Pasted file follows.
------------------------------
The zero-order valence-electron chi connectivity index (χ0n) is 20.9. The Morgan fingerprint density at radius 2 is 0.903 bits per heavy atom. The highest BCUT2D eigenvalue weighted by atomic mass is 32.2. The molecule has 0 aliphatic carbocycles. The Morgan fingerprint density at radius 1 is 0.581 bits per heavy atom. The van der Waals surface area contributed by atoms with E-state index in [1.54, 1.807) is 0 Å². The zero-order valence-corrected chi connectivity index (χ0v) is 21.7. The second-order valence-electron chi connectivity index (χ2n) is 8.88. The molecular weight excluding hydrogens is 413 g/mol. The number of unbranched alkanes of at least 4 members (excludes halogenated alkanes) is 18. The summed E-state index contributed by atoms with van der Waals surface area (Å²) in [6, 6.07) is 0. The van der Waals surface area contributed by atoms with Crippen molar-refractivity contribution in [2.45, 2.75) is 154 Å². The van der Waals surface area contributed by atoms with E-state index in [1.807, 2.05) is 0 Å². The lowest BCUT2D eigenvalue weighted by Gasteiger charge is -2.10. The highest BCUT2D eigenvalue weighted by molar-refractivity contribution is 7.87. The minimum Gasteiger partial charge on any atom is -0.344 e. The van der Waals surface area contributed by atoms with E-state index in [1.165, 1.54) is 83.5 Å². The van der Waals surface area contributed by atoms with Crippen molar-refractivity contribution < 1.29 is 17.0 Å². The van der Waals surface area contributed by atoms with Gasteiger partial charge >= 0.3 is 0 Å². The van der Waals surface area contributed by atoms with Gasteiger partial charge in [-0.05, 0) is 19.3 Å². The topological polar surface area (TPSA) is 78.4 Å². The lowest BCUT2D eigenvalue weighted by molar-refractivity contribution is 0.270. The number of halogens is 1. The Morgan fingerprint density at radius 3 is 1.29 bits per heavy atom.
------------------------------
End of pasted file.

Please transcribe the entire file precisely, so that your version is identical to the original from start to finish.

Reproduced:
The zero-order valence-electron chi connectivity index (χ0n) is 20.9. The Morgan fingerprint density at radius 2 is 0.903 bits per heavy atom. The highest BCUT2D eigenvalue weighted by atomic mass is 32.2. The molecule has 0 aliphatic carbocycles. The Morgan fingerprint density at radius 1 is 0.581 bits per heavy atom. The van der Waals surface area contributed by atoms with E-state index in [1.54, 1.807) is 0 Å². The zero-order valence-corrected chi connectivity index (χ0v) is 21.7. The second-order valence-electron chi connectivity index (χ2n) is 8.88. The molecular weight excluding hydrogens is 413 g/mol. The number of unbranched alkanes of at least 4 members (excludes halogenated alkanes) is 18. The summed E-state index contributed by atoms with van der Waals surface area (Å²) in [6, 6.07) is 0. The van der Waals surface area contributed by atoms with Crippen molar-refractivity contribution in [2.45, 2.75) is 154 Å². The van der Waals surface area contributed by atoms with E-state index in [1.807, 2.05) is 0 Å². The lowest BCUT2D eigenvalue weighted by Gasteiger charge is -2.10. The highest BCUT2D eigenvalue weighted by molar-refractivity contribution is 7.87. The minimum Gasteiger partial charge on any atom is -0.344 e. The van der Waals surface area contributed by atoms with E-state index in [1.165, 1.54) is 83.5 Å². The van der Waals surface area contributed by atoms with Crippen molar-refractivity contribution < 1.29 is 17.0 Å². The van der Waals surface area contributed by atoms with Gasteiger partial charge >= 0.3 is 0 Å². The van der Waals surface area contributed by atoms with Gasteiger partial charge in [-0.05, 0) is 19.3 Å². The topological polar surface area (TPSA) is 78.4 Å². The lowest BCUT2D eigenvalue weighted by molar-refractivity contribution is 0.270. The number of halogens is 1. The Morgan fingerprint density at radius 3 is 1.29 bits per heavy atom.